• John Harrison says:

      The theory is that the farmers are qualified to use these chemicals but us gardeners are too stupid to read the instructions. It annoys me too – I’m not a great lover of pesticides or herbicides but there are times when a spray can save the day.

  2. Martin Lawson says:

    Our local Parish Council are about to take the decision as to whether to use chemicals or not out of the tenants hands by banning their use completely.

    They intend to do this by changing the tenancy agreement for the next renewal.

    No consultation with the tenants has taken place.

    • Bruce Robinson says:

      I am on a self managed allotment committee. If I were you I would email the NSALG – the National Allotments Society for advice. As landlords they have a responsibility to their tenants Health, Safety and Welfare. How do you know they intend to change the tenancy agreement?

    • John Harrison says:

      Great to know that they know more than DEFRA who approve chemicals for use. We can get rid of their expensive scientists and get the Parish council in to handle things. Do they do brain surgery?

  3. Simon Newcombe says:

    Why are so many Parish Councils obsessed with banning chemicals. We are not able to use anything that will kill a weed as it is ” A weed killer” Has anyone got any reasonable answers/solutions so I am not on my hands and knees digging weeds out whilst I should be tending my crops.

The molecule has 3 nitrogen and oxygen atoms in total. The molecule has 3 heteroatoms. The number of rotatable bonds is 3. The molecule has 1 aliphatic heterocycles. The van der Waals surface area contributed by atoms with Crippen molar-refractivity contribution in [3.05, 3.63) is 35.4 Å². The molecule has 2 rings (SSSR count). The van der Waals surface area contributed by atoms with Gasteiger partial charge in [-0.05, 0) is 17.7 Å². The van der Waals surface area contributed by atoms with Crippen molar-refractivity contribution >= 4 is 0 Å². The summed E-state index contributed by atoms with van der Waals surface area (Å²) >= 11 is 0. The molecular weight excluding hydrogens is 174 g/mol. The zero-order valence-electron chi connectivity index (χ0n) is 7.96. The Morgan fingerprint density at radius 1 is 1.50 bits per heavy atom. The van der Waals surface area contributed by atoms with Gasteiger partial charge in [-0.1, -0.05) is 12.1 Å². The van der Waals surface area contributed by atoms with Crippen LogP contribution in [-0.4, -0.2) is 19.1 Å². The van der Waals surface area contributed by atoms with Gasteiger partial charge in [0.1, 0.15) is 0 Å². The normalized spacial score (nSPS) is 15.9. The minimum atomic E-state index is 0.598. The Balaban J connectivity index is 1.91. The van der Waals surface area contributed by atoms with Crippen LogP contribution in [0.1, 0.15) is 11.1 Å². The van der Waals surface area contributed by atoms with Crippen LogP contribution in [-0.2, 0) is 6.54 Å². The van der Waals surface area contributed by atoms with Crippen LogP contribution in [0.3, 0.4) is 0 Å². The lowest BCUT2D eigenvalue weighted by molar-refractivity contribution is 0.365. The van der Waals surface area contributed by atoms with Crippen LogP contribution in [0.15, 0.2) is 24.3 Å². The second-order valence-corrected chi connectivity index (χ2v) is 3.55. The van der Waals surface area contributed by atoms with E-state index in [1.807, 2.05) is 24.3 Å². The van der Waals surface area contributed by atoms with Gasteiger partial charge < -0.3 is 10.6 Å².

• John Harrison says:

      I’m looking at doing more planting through membrane as I’m having trouble coping with weeds. The action of hoeing hits my sciatica. It saves a lot of effort with the squashes and I’m intending to use the system for cabbages, corn, swedes and maybe onions.
      See Planting Pumpkins & Squash

    • Sandy says:

      Hi I have been using baking soda for a few years now with some very good results on spider mites and other insects also mildew, I use 1table spoon baking soda, 1 table spoon vegetable oil and a few drops dish washing liquid (organic) use 2 table spoons of oil for blight.

  4. Jannie says:

    I live in central France and for the last 2 years we’ve had almsot permanent hosepipe bans in our area (in spite of all the rain we’ve had this year). I’ve been using recycled bathwater to water the polytunnel and so far, since using this system, haven’t had any bad bug problems in there. It doesn’t seem to affect the good bugs as I have a “resident” carpenter bee and this year the ladybirds have moved back in. I use 4 waterings of bathwater then one of spring water. Last year the spring ran dry so I was forced to use tap water instead. I also grow Nasturtiums and Pot Marigolds in there but they haven’t been inundated with black fly although the outside ones have. Just wish that watering system worked on the weeds.

  5. Susan says:

    Although a retired horticulturist I’m not a fan of chemicals and don’t use any. I have a slug/snail problem, (who doesn’t) Tried many organic methods but still munching away. As I keep chickens and use diatomaceous powder food grade which I add to their dust baths and feed. On reading more about the product I found it had some success with slugs and earwigs (my dahlias grr) so gave it a go on my beds and borders and had good results even after the powder was rained on after sprinkling it on the leaves of my salvias no more slug damage and it does remain on the leaves after rain, I wait until the plant gets more established then wash any residue off. If you do try it try Multi-Mite on eBay they guarantee a pure safe food grade product reasonably priced and also send a info leaflet. Have to say the old fashioned method of the upturned plant pot on a stick with straw, hay or dried bracken in works for me,early evening just empty out the contents of the pot and dispose of the escaping earwigs.